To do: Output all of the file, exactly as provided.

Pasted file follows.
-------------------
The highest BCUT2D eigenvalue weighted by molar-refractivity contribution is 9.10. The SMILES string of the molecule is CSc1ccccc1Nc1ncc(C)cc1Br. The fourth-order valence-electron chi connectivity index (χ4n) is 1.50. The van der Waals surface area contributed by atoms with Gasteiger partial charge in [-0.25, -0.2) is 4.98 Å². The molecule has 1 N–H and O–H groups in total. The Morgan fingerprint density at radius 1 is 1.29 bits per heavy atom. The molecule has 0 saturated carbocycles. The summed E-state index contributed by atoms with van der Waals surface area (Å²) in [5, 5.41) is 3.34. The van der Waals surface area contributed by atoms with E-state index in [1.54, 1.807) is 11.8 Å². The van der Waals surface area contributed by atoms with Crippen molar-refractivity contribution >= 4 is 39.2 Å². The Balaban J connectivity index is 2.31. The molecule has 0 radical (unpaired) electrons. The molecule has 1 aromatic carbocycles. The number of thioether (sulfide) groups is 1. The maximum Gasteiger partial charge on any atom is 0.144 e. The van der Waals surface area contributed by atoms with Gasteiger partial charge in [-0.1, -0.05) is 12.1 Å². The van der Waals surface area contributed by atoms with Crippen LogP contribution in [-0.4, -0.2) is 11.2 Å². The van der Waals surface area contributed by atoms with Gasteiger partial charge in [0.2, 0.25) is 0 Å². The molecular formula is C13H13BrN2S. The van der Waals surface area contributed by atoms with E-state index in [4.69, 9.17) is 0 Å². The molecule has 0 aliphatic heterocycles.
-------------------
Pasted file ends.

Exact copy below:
The highest BCUT2D eigenvalue weighted by molar-refractivity contribution is 9.10. The SMILES string of the molecule is CSc1ccccc1Nc1ncc(C)cc1Br. The fourth-order valence-electron chi connectivity index (χ4n) is 1.50. The van der Waals surface area contributed by atoms with Gasteiger partial charge in [-0.25, -0.2) is 4.98 Å². The molecule has 1 N–H and O–H groups in total. The Morgan fingerprint density at radius 1 is 1.29 bits per heavy atom. The molecule has 0 saturated carbocycles. The summed E-state index contributed by atoms with van der Waals surface area (Å²) in [5, 5.41) is 3.34. The van der Waals surface area contributed by atoms with E-state index in [1.54, 1.807) is 11.8 Å². The van der Waals surface area contributed by atoms with Crippen molar-refractivity contribution >= 4 is 39.2 Å². The Balaban J connectivity index is 2.31. The molecule has 0 radical (unpaired) electrons. The molecule has 1 aromatic carbocycles. The number of thioether (sulfide) groups is 1. The maximum Gasteiger partial charge on any atom is 0.144 e. The van der Waals surface area contributed by atoms with Gasteiger partial charge in [-0.1, -0.05) is 12.1 Å². The van der Waals surface area contributed by atoms with Crippen LogP contribution in [-0.4, -0.2) is 11.2 Å². The van der Waals surface area contributed by atoms with Gasteiger partial charge in [0.2, 0.25) is 0 Å². The molecular formula is C13H13BrN2S. The van der Waals surface area contributed by atoms with E-state index in [4.69, 9.17) is 0 Å². The molecule has 0 aliphatic heterocycles.